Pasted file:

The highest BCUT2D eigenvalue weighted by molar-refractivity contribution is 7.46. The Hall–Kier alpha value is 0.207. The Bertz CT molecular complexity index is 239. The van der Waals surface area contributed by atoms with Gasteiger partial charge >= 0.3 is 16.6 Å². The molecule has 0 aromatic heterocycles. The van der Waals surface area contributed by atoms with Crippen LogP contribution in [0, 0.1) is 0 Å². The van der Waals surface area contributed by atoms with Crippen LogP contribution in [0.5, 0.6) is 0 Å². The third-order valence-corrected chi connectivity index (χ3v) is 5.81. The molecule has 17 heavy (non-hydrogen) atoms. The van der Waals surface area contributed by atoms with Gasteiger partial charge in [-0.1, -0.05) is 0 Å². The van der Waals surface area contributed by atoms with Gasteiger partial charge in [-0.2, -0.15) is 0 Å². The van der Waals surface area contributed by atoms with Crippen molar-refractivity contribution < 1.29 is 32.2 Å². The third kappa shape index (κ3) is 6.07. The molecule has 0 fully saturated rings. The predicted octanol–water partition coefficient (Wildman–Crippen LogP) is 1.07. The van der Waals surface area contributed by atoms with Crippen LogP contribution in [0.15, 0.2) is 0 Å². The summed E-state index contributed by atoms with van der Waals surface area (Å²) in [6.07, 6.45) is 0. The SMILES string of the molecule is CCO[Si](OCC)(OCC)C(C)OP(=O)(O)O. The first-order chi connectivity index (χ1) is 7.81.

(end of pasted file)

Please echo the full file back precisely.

The highest BCUT2D eigenvalue weighted by molar-refractivity contribution is 7.46. The Hall–Kier alpha value is 0.207. The Bertz CT molecular complexity index is 239. The van der Waals surface area contributed by atoms with Gasteiger partial charge >= 0.3 is 16.6 Å². The molecule has 0 aromatic heterocycles. The van der Waals surface area contributed by atoms with Crippen LogP contribution in [0, 0.1) is 0 Å². The van der Waals surface area contributed by atoms with Crippen LogP contribution in [0.5, 0.6) is 0 Å². The third-order valence-corrected chi connectivity index (χ3v) is 5.81. The molecule has 17 heavy (non-hydrogen) atoms. The van der Waals surface area contributed by atoms with Gasteiger partial charge in [-0.1, -0.05) is 0 Å². The van der Waals surface area contributed by atoms with Gasteiger partial charge in [-0.2, -0.15) is 0 Å². The van der Waals surface area contributed by atoms with Crippen molar-refractivity contribution < 1.29 is 32.2 Å². The third kappa shape index (κ3) is 6.07. The molecule has 0 fully saturated rings. The predicted octanol–water partition coefficient (Wildman–Crippen LogP) is 1.07. The van der Waals surface area contributed by atoms with Crippen LogP contribution in [0.15, 0.2) is 0 Å². The summed E-state index contributed by atoms with van der Waals surface area (Å²) in [6.07, 6.45) is 0. The SMILES string of the molecule is CCO[Si](OCC)(OCC)C(C)OP(=O)(O)O. The first-order chi connectivity index (χ1) is 7.81.